New International Version
He pours contempt on nobles and disarms the mighty.
King James Bible
He poureth contempt upon princes, and weakeneth the strength of the mighty.
Darby Bible Translation
He poureth contempt upon nobles, and slackeneth the girdle of the mighty;
World English Bible
He pours contempt on princes, and loosens the belt of the strong.
Young's Literal Translation
Pouring contempt upon princes, And the girdle of the mighty He made feeble.
Job 12:21 Parallel
CommentaryClarke's Commentary on the Bible
He poureth contempt upon princes - נדיבים nedibim, "those of royal extraction;" widely different from the כהנים cohanim mentioned Job 12:19.
Weakeneth the strength of the mighty - אפיקים aphikim, the compact; the well-strung together; the nervous and sinewy. Perhaps there is a reference here to the crocodile, as the same term is applied, Job 40:13, to the compactness of his bones: and as רפה מזיח rippah meziach, which we translate weakeneth the strength, signifies more properly looseth the girdle, as the margin has properly rendered it, the reference seems still more pointed; for it is known that "the crocodile, from the shoulders to the extremity of the tail, is covered with large square scales, disposed like parallel girdles, fifty-two in number. In the middle of each girdle are four protuberances, which become higher as they approach the end of the tail, and compose four rows." See the quotation in Parkhurst, under the word אפק drow eh aphak. What is human strength against this? We may say as the Lord said, Job 40:19 : He that made him can make his sword to approach unto him. He alone can loose the girdles of this mighty one.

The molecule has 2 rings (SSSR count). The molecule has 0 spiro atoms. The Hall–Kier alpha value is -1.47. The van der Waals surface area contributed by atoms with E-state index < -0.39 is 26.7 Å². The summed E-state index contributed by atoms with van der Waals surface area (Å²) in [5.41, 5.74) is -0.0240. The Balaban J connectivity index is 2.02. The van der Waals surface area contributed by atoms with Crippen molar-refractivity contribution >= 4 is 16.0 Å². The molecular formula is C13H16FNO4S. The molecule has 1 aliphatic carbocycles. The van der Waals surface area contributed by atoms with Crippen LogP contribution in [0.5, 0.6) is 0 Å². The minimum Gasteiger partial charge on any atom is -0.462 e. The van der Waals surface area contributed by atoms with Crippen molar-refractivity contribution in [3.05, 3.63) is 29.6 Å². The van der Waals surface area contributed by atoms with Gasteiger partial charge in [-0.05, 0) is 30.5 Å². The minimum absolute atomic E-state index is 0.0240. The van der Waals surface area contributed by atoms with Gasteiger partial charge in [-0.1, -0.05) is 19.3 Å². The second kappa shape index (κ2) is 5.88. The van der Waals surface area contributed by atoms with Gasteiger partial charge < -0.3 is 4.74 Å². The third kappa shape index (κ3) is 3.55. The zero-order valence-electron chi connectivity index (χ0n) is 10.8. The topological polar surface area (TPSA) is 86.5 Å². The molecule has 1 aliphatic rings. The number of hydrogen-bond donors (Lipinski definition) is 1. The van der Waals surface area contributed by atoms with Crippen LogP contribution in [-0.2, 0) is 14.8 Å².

Treasury of Scripture Knowledge
weakened the strength of the mighty. or, looseth the girdle of the strong
LibraryWhether, for Salvation, it is Necessary to Believe Anything which is Beyond Natural Reason
Whether, for Salvation, it is Necessary to Believe Anything which is Beyond Natural Reason We proceed to the third article thus: 1. It seems that for salvation it is not necessary to believe anything which is beyond natural reason. For it seems that what naturally belongs to a thing is sufficient for its salvation and perfection. Now the things of faith are beyond natural reason, since they are unseen, as was said in Q. 1, Art. 4. To believe in them is therefore unnecessary for salvation. 2. Again, …
Aquinas—Nature and Grace
Whether Prudence is in us by Nature?
with princes who had gold, who filled their houses with silver.
He takes off the shackles put on by kings and ties a loincloth around their waist.
who shows no partiality to princes and does not favor the rich over the poor, for they are all the work of his hands?
he who pours contempt on nobles made them wander in a trackless waste.
He brings princes to naught and reduces the rulers of this world to nothing.
"This is what the LORD says to his anointed, to Cyrus, whose right hand I take hold of to subdue nations before him and to strip kings of their armor, to open doors before him so that gates will not be shut:
I will destroy her ruler and kill all her officials with him," says the LORD.
Jump to PreviousBelt Chiefs Contempt Feeble Girdle Loosens Mighty Nobles Poureth Pouring Pours Power Princes Puts Shame Strength Strong Weakeneth
Jump to NextBelt Chiefs Contempt Feeble Girdle Loosens Mighty Nobles Poureth Pouring Pours Power Princes Puts Shame Strength Strong Weakeneth
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